Difference between revisions of "Spanish Comedy of Don Horatio, The"

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== Possible Narrative and Dramatic Sources or Analogues ==
 
== Possible Narrative and Dramatic Sources or Analogues ==
 
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Scholars have broadly agreed that the story line of "The Spanish Comedy of Don Horatio" was (as the title implies) the backstory set up in the prologue to ''The Spanish Tragedy''.
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Scholars have broadly agreed that the narrative of "The Spanish Comedy of Don Horatio" was (as the title implies) the backstory set up in the prologue to ''The Spanish Tragedy''.
  
 
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Revision as of 12:47, 24 July 2020

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Historical Records

Performance Records

Playlists in Henslowe's diary

Fol. 7 Greg I, 13

Res at spanes comodye donne oracoe the 23 of febreary 1591 ......................... xiijs vjd
Res at the comodey of doneoracio the 13 marche 1591 ......................... xxviiijs
Res at doneoracio the 30 of marche 1591 ......................... xxxixs


Fol. 7v Greg I, 14

Res at the comodey of Jeronymo the 10 of aprell 1591 ......................... xxviijs
Res at the comodey Jeronymo the 22 of aprell 1591 ......................... xvijs
Res at the comodey of Jeronymo the [12]21 of maye 1592 ......................... xxviijs


Fol. 8 Greg I, 15

Res at the comodey of Jeronymo the 20 of June 1592 ............... xvs


Theatrical Provenance


Lord Strange's men performed "The Spanish Comedy of Don Horatio" at the Rose in 1592. Its performances were woven into the run of Thomas Kyd's Spanish Tragedy, during which the two were paired four times (March 13 & 14, March 30 & 31, April 22 & 24, and May 21 & 22. "The Spanish Comedy of Don Horatio" was consistently scheduled first in the pairing. However, in December 1592, when Strange's men returned to the Rose, The Spanish Tragedy was continued in the repertory without "The Spanish Comedy of Don Horatio."

a day intervened, but that day was a Sunday (typically a day on which no performances were scheduled)

Probable Genre(s)

Comedy (Harbage)


Possible Narrative and Dramatic Sources or Analogues


Scholars have broadly agreed that the narrative of "The Spanish Comedy of Don Horatio" was (as the title implies) the backstory set up in the prologue to The Spanish Tragedy.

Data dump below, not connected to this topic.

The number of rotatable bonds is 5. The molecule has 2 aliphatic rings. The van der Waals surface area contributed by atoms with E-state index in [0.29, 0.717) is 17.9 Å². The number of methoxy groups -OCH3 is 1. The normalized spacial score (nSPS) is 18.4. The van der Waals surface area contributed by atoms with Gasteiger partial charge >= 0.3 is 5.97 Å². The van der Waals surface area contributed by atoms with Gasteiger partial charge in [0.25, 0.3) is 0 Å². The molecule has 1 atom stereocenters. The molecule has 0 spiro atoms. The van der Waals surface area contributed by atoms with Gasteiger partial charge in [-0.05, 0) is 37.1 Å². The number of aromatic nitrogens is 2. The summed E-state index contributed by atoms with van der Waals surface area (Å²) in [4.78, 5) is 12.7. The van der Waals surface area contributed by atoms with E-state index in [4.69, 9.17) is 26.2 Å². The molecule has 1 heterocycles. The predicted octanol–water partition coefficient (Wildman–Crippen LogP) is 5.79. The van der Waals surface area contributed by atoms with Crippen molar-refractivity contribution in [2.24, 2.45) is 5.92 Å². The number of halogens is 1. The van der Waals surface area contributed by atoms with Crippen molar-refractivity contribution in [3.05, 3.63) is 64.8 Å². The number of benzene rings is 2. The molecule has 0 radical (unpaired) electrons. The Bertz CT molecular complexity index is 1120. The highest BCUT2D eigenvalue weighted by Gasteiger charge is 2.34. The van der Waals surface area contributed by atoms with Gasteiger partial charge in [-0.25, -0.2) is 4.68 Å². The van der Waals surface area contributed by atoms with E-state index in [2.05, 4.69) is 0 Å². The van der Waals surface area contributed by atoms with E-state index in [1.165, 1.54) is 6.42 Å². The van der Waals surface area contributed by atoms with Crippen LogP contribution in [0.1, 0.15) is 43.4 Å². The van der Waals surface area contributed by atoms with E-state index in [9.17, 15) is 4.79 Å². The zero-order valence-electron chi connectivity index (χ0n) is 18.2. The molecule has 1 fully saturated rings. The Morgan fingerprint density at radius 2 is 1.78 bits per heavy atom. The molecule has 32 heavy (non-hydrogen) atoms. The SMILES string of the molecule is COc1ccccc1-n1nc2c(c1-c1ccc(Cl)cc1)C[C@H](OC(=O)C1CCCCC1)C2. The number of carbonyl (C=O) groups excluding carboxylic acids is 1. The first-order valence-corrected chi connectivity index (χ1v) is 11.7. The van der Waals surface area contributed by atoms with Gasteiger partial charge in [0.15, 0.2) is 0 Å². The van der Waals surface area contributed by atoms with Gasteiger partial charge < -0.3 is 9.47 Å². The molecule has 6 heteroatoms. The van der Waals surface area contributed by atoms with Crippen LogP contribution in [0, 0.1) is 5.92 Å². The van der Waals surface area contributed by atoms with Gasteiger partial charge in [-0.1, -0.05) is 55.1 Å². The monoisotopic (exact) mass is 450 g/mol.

References to the Play

ck EEBO-TCP




Critical Commentary


Malone made no comment on "The Comedy of Don Horatio" (290), but Collier laid out the explanation that scholars accept today in various forms, namely that it and "Jeronymo" (first recorded by Henslowe on 14 March 1592) were "different productions" (21, n3). Collier was persuaded by the fact that "they were certainly sometimes performed on successive days," and he asserted further that "one [was] called the Spanish Tragedy, printed in, and before, 1599, and the other Jeronymo, printed in 1605" (21, n3). Fleay, BCEB implied a far tighter relationship between Henslowe's "Comedy of Don Horatio" and The Spanish Tragedy, explaining that the "play" was appropriated "c. 1599" by "the Chapel boys," and "altered"; he thus "conveniently" called "the first part of Jeronymo, or The Spanish Comedy, as Henslow calls it" (2.30). Making evidence elastic, he perceived Henslowe's two plays as one, separating them post-599 because the children's version refers to "the hero ... as of low stature" (2.30).

Greg II


Freeman

Erne

Manley and MacLean


Wiggins, Catalogue #909

For What It's Worth




Works Cited


Erne, Lukas . Beyond ‘The Spanish Tragedy’: A Study of the Works of Thomas Kyd. Manchester: Manchester University Press, 2001.
Freeman, Arthur. Thomas Kyd: Facts and Problems. Oxford: Clarendon Press, 1967.



Site created and maintained by Roslyn L. Knutson, Professor Emerita, University of Arkansas at Little Rock; updated 13 July 2020.